• FatLynn says:

              @Quake ‘n’ Shake: Ah, you are right, this has happened to me now that I think about it. I am just vigilant about checking my seat assignments, and would be even more so if I required a special accommodation due to disability or injury.

            • Oddfool says:

              @Quake ‘n’ Shake: I had the same issue a couple of years ago with my son and I traveling from San Diego to D.C. Since our hotel accommodations were different, we had 2 separate itineraries. Halfway through the year, flights were changed, and we were split up on separate flights, with his having an extra stop. I’m definitely glad I had kept monitoring throughout the year, so I could fix anything that came up.

          • PinkBox says:

            @FatLynn: I’ve had confirmed seats changed before, but I don’t remember which airline it was.

            They moved my boyfriend back several rows, and had me squished between two guys. Luckily my bf convinced the woman beside him to switch somehow.

            I’m thankful, since the flight was over five hours long.

  3. MostlyHarmless says:

    I am kind of tempted to side with the crew here.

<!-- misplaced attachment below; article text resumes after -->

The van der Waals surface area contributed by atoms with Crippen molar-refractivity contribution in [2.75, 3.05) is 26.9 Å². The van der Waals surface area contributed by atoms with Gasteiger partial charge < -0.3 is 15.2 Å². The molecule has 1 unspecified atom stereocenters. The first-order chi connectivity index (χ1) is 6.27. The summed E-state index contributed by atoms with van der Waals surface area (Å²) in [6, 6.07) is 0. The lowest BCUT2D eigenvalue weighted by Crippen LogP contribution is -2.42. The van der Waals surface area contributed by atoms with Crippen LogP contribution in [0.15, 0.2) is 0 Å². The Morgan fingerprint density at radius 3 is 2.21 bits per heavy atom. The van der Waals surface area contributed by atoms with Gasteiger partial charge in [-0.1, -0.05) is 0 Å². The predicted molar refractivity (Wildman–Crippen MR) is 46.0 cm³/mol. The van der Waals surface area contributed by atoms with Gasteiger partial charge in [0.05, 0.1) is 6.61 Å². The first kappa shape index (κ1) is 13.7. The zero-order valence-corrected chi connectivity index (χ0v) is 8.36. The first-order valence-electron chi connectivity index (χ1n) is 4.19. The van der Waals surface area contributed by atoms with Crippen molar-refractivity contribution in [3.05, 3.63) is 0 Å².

Was there a way where the passenger could have easily with minimal effort moved the bandaged arm out of the way? If yes, then it is the passenger’s fault.

    I get the fact that you are injured and all, but “I have an injury” is not a valid reason to cause others _avoidable_ inconvenience/hazard.

    Also it is for his own safety that he move the bandaged arm out of people’s way, so it does not get bashed up by mistake.

  4. smirkette says:

    The selfishness and pig-headedness of some people takes my breath away. The only way he can have a leg to stand on is if his arm was splinted in such a way that he could not move it from the center aisle.

    Still, this and hours of cripplingly uncomfortable flying could be saved if passengers weren’t mistaken for sardines.

  5. rpm773 says:

    …so he demanded they turn the plane around and take him back to Philadelphia.

    Hmmm. Sounds grave, like shock and dementia from the injury had set in.

  6. ToddMU03 says:

    Is the news going to do a story on how he now has to pay more money for a different flight? What? He’s not a whiny parent with bratty kids the runs directly to TV news? Hmm, sucks to be him.

  7. pot_roast says: